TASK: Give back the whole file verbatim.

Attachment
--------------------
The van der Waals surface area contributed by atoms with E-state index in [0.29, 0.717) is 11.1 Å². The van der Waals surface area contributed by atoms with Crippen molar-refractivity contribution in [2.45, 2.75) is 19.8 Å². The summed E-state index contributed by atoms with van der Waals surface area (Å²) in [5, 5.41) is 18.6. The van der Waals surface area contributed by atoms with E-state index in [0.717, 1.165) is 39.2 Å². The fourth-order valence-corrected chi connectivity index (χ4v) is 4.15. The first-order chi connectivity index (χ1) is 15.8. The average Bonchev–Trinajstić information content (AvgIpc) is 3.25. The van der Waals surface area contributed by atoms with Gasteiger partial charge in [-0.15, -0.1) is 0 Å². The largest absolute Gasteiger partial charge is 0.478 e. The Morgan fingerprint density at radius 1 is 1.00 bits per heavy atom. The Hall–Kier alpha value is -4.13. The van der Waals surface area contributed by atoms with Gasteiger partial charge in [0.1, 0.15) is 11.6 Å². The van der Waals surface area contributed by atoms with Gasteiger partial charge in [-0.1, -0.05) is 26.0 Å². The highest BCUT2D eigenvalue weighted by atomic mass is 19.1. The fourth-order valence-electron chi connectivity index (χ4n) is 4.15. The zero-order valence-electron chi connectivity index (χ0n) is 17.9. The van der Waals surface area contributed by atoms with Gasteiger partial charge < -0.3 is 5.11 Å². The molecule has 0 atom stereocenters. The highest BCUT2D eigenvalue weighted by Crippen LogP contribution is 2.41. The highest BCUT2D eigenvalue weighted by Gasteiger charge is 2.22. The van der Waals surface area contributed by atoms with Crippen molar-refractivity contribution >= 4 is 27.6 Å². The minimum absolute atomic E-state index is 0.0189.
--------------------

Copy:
The van der Waals surface area contributed by atoms with E-state index in [0.29, 0.717) is 11.1 Å². The van der Waals surface area contributed by atoms with Crippen molar-refractivity contribution in [2.45, 2.75) is 19.8 Å². The summed E-state index contributed by atoms with van der Waals surface area (Å²) in [5, 5.41) is 18.6. The van der Waals surface area contributed by atoms with E-state index in [0.717, 1.165) is 39.2 Å². The fourth-order valence-corrected chi connectivity index (χ4v) is 4.15. The first-order chi connectivity index (χ1) is 15.8. The average Bonchev–Trinajstić information content (AvgIpc) is 3.25. The van der Waals surface area contributed by atoms with Gasteiger partial charge in [-0.15, -0.1) is 0 Å². The largest absolute Gasteiger partial charge is 0.478 e. The Morgan fingerprint density at radius 1 is 1.00 bits per heavy atom. The Hall–Kier alpha value is -4.13. The van der Waals surface area contributed by atoms with Gasteiger partial charge in [0.1, 0.15) is 11.6 Å². The van der Waals surface area contributed by atoms with Gasteiger partial charge in [-0.1, -0.05) is 26.0 Å². The highest BCUT2D eigenvalue weighted by atomic mass is 19.1. The fourth-order valence-electron chi connectivity index (χ4n) is 4.15. The zero-order valence-electron chi connectivity index (χ0n) is 17.9. The van der Waals surface area contributed by atoms with Gasteiger partial charge < -0.3 is 5.11 Å². The molecule has 0 atom stereocenters. The highest BCUT2D eigenvalue weighted by Crippen LogP contribution is 2.41. The highest BCUT2D eigenvalue weighted by Gasteiger charge is 2.22. The van der Waals surface area contributed by atoms with Crippen molar-refractivity contribution >= 4 is 27.6 Å². The minimum absolute atomic E-state index is 0.0189.